High-deductible health plans (HDHPs) can cover coronavirus (COVID-19) costs. The IRS announced that HDHPs can pay for COVID-19-related testing and treatment, without jeopardizing their status. And an individual with an HDHP that covers these costs may continue to contribute to a Health Savings Account.
In Notice 2020-15, the IRS stated that health plans that otherwise qualify as HDHPs won't lose that status just because they cover the cost of testing for, or treatment of, COVID-19 before plan deductibles have been met. As in the past, any vaccination costs continue to count as preventive care and can be paid for by an HDHP. Read the notice here: https://bit.ly/3aT6dqx.
Business identity theft is an "evolving threat" to taxpayers and the IRS. That statement is part of a recent Government Accountability Office (GAO) report. In it, the GAO called on the IRS to better assess the risks, which have "increased due to the availability of personally identifiable information and general ease of obtaining business-related information online."
Effective steps have been taken to stop this theft, but the GAO report stated that the IRS should do more. Among the changes needed are the appointment of an entity to oversee the efforts agency-wide and the development of fraud filters to identify tax forms that are most susceptible to business identity theft. Here's the report: https://bit.ly/2VZxROo
Good recordkeeping can be a lifeline for taxpayers facing an IRS audit. Otherwise, the IRS can reconstruct income using a "bank deposit analysis," which assumes that all deposits to accounts in a given period are taxable income. In one case, a married nail salon owner was audited using this type of analysis. The couple admitted making unreported deposits into their business account and depositing business checks into their personal account.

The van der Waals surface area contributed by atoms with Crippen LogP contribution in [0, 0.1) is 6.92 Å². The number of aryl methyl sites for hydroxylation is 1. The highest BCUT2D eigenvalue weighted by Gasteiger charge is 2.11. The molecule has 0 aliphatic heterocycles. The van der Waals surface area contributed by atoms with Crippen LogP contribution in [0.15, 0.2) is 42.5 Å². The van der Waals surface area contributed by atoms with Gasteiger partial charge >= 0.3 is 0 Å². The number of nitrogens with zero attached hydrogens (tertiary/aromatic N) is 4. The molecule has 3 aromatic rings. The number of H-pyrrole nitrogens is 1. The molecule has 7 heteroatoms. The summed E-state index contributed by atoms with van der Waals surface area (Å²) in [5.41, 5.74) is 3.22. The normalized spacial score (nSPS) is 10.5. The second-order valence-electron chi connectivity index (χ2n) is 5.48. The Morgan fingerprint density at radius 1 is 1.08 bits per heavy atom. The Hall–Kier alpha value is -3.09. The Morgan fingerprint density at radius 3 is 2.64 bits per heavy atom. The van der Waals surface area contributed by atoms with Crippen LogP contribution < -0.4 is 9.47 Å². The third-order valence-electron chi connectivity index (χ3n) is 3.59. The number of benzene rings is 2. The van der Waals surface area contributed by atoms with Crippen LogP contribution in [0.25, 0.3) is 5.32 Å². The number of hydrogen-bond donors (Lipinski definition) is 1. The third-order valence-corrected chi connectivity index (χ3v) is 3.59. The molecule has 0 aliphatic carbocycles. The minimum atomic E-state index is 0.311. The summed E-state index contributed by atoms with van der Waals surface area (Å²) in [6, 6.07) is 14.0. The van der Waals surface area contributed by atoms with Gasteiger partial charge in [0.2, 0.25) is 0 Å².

However, they argued some deposits were nontaxable gifts and loans from friends and family members but no proof was provided. The U.S. Tax Court ruled that gross receipts were underreported and that other deposit irregularities existed. (Tran, TC Memo 2020-27)
The U.S. Tax Court building in Washington, D.C., is closed until further notice. The decision was made due to the coronavirus (COVID-19) pandemic. Taxpayers may comply with statutory deadlines for filing petitions or notices of appeal by timely mailing a petition or notice of appeal to the court. (But petitions and other documents may not be hand delivered to the court.) Mail will be held for delivery until the court reopens.
Timeliness of mailing a petition or notice of appeal to the Tax Court is determined by the U.S. Postal Service's postmark or the delivery certificate of a designated private delivery service. The eAccess and eFiling systems remain operational. For more information: https://bit.ly/39ftuld
Court rules that self-employment tax is owed on deferred compensation payments. Independent contractors are self-employed and pay self-employment tax on their net earnings. One contractor sold cosmetics in exchange for commissions and a deferred comp plan. After retirement, she collected $115,261 from the plan, and was issued Forms 1099-Misc marked "nonemployee compensation." She reported it as "other income" and paid no self-employment tax on it.
When the IRS issued deficiency notices, she argued that the amounts weren't self-employment income but were for the sale of her business's goodwill. The U.S. Tax Court found there was no contract to sell goodwill and the payments were subject to self-employment tax. (Dunlap, TC Summary Op. 2020-10)
The IRS has created a coronavirus (COVID-19) web page. The special section will focus on providing information to help taxpayers and businesses affected by the virus. It contains news releases and related IRS guidance. The IRS has stated that the web page will be updated as new information is available. Visit the site: https://bit.ly/3d4sfIF.